Thank you so much for stopping by to see my block in the 30 Quilt Blocks in 30 Days blog hop hosted by Carla at Creatin’ in the Sticks. The number 19 seems to be a number of interest for me, so it was prodigious that when I contacted Carla, 19 was one of the few still open. I had to take it, and I am so happy I did! Today, my block is “Weave”.
As a brand new quilter, you may find yourself wondering how to acquire your “stash” without breaking the bank. Personally, I joined one of the Freecycle groups for my area, and found someone who was giving away scrap fabric. This is where I got the fabric for my block today.
“Weave” isn’t quite as super simple as some of the other blocks in the hop, it has 7 pieces total in it.
Spring is taking its sweet time around here in coming. Maybe if I used spring-like fabrics, Mother Nature would get the hint. I was hoping to find some fabrics in my stash of free fabrics, and I did. No need to go to Joann’s, like I ever need an excuse for that! So, I ironed first, then cut the needed pieces. I thought it would be great to be able to see the weave together, so I cut what I would need for 2 blocks. You can see them here:
Then came sewing them together, which I was able to chain piece them together and make the sewing go that much quicker. Piecing it all together was done pretty easily with no matching seams. I found that finger-pressing the seams before using the hot iron made the fabric lay better and not go all cattywompus on me.
Both of them together came out absolutely adorable, but then I thought, what can I possibly make with just two blocks? Lately, I have been exploring mug rugs as a way of learning new quilt blocks, or new quilting techniques. I grabbed some batting I had left over from a previous project. I cut the size of batting I would need, slightly larger than necessary, and layered it from bottom to top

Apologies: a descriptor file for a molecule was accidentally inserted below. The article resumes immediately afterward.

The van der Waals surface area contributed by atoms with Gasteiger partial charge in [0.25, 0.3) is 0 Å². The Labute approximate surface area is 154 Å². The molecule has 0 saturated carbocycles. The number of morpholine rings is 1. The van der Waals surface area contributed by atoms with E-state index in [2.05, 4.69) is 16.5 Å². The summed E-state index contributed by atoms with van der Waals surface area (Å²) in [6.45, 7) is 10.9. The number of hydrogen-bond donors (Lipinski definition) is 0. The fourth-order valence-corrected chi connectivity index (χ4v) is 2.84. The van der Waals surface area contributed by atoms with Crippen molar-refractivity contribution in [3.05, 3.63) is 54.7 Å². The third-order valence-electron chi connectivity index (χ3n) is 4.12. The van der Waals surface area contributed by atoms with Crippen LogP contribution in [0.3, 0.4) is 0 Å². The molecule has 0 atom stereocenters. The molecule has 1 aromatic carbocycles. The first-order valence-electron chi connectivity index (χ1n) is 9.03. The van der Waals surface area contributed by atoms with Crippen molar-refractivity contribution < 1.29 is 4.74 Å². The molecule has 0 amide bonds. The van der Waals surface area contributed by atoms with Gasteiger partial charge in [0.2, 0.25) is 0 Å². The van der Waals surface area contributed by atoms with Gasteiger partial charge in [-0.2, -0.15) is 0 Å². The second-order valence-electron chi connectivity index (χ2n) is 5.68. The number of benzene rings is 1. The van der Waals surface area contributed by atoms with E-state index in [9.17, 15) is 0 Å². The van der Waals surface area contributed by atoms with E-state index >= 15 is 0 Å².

–One block face up
–the other block face down
I sewed it all together with about a 3 inch opening to be able to flip it inside out and cut all the excess after sewing, especially at the corners to reduce all the bulkiness. After flipping it inside out, I used a chop stick I got from a Chinese restaurant to poke out the corners as gently as possible. You have to be gentle with the poking, but firm at the same time. I know from experience, too little pressure and you will have bulky curvy corners, not the pretty sharp corners you want. Too much pressure, and you will find your chopstick poking right through that corner you just sewed. That is frustrating!
Afterwards, I ironed the entire square on both sides, folded both sides of the opening in by a quarter inch and ironed that down really well to help it line up with the rest of that side and help camouflage that opening. Top stitching an eighth of an inch from the side, starting at the opening helped to give the entire mug rug a nice finished edge.
I wanted to quilt it, but I haven’t ever attempted free motion quilting. To be honest, I don’t have that kind of courage in my quilting just yet. I decided to stitch in the ditch in the four corner squares. Since the squares on either side are going in opposite directions, it didn’t make sense to me to do much more than that.
Here is the finished product:
If you want to check out the other squares and designers, here’s the full schedule:
Thank you so much to Carla for a fantastic blog hop!